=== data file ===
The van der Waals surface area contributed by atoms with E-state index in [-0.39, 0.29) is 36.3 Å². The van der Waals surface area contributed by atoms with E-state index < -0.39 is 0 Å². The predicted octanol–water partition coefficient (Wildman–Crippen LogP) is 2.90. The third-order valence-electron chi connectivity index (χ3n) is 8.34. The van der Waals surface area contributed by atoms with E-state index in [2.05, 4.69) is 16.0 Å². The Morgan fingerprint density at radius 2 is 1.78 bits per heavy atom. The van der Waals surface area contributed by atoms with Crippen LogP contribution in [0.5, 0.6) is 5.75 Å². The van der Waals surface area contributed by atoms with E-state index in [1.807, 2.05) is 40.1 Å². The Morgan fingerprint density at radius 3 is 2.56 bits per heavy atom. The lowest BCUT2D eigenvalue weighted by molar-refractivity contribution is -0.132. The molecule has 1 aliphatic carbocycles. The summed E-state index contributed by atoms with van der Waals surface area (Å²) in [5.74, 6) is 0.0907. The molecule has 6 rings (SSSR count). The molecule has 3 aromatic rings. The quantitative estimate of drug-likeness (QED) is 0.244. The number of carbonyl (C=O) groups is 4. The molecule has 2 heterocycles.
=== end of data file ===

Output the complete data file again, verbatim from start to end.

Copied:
The van der Waals surface area contributed by atoms with E-state index in [-0.39, 0.29) is 36.3 Å². The van der Waals surface area contributed by atoms with E-state index < -0.39 is 0 Å². The predicted octanol–water partition coefficient (Wildman–Crippen LogP) is 2.90. The third-order valence-electron chi connectivity index (χ3n) is 8.34. The van der Waals surface area contributed by atoms with E-state index in [2.05, 4.69) is 16.0 Å². The Morgan fingerprint density at radius 2 is 1.78 bits per heavy atom. The van der Waals surface area contributed by atoms with Crippen LogP contribution in [0.5, 0.6) is 5.75 Å². The van der Waals surface area contributed by atoms with E-state index in [1.807, 2.05) is 40.1 Å². The Morgan fingerprint density at radius 3 is 2.56 bits per heavy atom. The lowest BCUT2D eigenvalue weighted by molar-refractivity contribution is -0.132. The molecule has 1 aliphatic carbocycles. The summed E-state index contributed by atoms with van der Waals surface area (Å²) in [5.74, 6) is 0.0907. The molecule has 6 rings (SSSR count). The molecule has 3 aromatic rings. The quantitative estimate of drug-likeness (QED) is 0.244. The number of carbonyl (C=O) groups is 4. The molecule has 2 heterocycles.